By Melissa Hancock
The future of commodites trading looks golden now that Dubai Gold and Commodities Exchange has established itself as a key financial centre.
Dubai’s status as a trading hub in the precious metal industries stretches back many decades — and according to Benedict Floyd, general manager of product and business Development for Dubai Gold and Commodities Exchange (DGCX), trade is as alive as ever today: "Gold is one of the most actively-traded commodities in the world and with Dubai being a main trading hub for gold, there's every reason why a gold contract should be a success."
Yet that hasn’t always been the case. As Floyd recalls: “The price of gold was depressed for a very long time — at around US$300 — so banks weren’t really making much money out of it, nor paying it much attention, however in the last three to four years, the price of commodities have really shot up. Gold reached a high of over US$700 last year and all commodities — copper and oil, for example — have shot up.”
Launched in November 2005, the DGCX is the first online commodities derivatives exchange in the Middle East and, therefore, the first in the critical time zone between the markets of Europe and the Far East. A joint venture between the Dubai Multi Commodities Centre (DMCC), the Government of Dubai, Financial Technologies (India) Limited and Multi Commodity Exchange of India Limited (MCX), the DGCX provides an electronic trading platform for a wide array of commodities.
The DGCX launched trading with gold as both its first and flagship contract and currently lists gold, silver, fuel oil and three currency contracts — the euro, Japanese yen and pound sterling — against the US dollar. “We'll be launching steel soon, probably in the first quarter of this year, and we have many other products that we are looking at including copper, cotton and freight rates, just to mention a few,” says Floyd.
But the online trading of commodities is a new phenomenon to many, according to Floyd, who worked as a trader for Credit Suisse before assuming his current role. “The trading floors were made up of 500 people trading foreign exchange, and 500 trading fixed income and equities, but only about ten people trading commodities.”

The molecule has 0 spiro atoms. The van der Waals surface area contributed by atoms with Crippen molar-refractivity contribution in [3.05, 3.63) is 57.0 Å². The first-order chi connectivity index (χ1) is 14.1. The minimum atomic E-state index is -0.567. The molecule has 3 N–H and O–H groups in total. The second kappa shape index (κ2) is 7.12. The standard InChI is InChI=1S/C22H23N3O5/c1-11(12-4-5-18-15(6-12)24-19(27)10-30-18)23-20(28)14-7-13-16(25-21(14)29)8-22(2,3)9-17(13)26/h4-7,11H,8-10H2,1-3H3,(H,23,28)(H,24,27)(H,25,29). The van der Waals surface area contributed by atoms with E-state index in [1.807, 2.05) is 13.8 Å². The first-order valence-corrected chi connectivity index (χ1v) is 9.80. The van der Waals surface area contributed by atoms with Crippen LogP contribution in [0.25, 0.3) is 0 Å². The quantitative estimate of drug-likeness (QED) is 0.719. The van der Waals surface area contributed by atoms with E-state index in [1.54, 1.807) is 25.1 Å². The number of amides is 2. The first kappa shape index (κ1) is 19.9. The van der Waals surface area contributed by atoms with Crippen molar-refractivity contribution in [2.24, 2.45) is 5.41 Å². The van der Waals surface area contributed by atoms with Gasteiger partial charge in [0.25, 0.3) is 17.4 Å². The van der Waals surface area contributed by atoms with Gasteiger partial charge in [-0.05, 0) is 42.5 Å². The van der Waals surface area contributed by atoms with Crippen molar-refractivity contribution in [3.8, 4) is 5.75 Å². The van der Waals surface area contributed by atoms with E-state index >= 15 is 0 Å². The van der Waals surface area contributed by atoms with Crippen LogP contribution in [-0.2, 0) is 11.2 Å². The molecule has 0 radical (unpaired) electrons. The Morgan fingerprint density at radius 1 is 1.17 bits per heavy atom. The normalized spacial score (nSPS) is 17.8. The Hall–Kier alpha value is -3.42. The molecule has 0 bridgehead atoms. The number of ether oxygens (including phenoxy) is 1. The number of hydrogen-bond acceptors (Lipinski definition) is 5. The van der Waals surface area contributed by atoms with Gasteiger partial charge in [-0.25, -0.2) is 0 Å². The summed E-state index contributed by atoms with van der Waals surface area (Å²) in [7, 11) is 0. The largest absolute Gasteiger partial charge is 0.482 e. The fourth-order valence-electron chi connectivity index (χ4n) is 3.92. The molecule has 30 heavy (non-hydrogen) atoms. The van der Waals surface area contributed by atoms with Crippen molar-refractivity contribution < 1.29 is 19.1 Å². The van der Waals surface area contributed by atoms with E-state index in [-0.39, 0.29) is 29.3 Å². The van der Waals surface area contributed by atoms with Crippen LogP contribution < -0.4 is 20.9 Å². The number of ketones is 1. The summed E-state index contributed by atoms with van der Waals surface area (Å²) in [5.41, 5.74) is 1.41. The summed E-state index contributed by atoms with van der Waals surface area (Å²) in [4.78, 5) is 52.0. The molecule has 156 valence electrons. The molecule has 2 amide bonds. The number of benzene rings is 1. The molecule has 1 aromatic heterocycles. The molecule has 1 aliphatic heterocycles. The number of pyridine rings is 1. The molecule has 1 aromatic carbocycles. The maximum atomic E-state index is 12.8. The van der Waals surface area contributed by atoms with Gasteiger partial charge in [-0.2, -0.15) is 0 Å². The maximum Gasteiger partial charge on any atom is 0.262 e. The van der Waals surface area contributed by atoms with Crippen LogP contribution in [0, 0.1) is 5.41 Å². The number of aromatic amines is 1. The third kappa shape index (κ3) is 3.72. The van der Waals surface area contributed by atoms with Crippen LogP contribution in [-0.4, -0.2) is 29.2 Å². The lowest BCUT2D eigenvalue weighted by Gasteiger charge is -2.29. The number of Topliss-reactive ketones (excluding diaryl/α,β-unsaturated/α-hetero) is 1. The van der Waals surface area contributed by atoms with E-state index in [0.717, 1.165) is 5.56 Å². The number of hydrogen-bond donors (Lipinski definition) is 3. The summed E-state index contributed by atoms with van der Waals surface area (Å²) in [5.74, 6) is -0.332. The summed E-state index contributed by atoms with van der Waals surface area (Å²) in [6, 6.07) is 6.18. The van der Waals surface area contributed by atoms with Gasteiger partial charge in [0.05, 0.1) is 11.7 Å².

And yet while commodities remain a new asset class the world over, Floyd believes that their future importance cannot be underestimated: “Commodities are not only a logical next step in the development of the Dubai market infrastructure, but also in the global infrastructure. With many predicting that we are still at the beginning of the bull market, it is natural that more and more investors will be attracted to commodities.”
With a mature spot trading market in place for gold and other commodities, Floyd points out that the local investor base is becoming more sophisticated: “Those who traditionally have only offered equity products to their clients are realising that by becoming a member of DGCX, they can offer commodities and foreign exchange as well. That’s why we’re seeing a lot of local equity broking houses looking to take up membership so they can offer their clients all three.”
And Floyd’s assertion that “those broking houses that only offer equities will over a period of time start to become disadvantaged” has already been proven true. Research has shown that the commodity market over the last few years has out-performed most asset classes, and the equity trading houses that weren't adding commodities to their investor base were losing clients. “There’s currently a big case for commodities. India and China are growing, and just look around Dubai and think of all the copper, cement and so on that is needed to build this city. So all of these are providing a big boost to the commodities market, and this will continue for a number of years,” explains Floyd.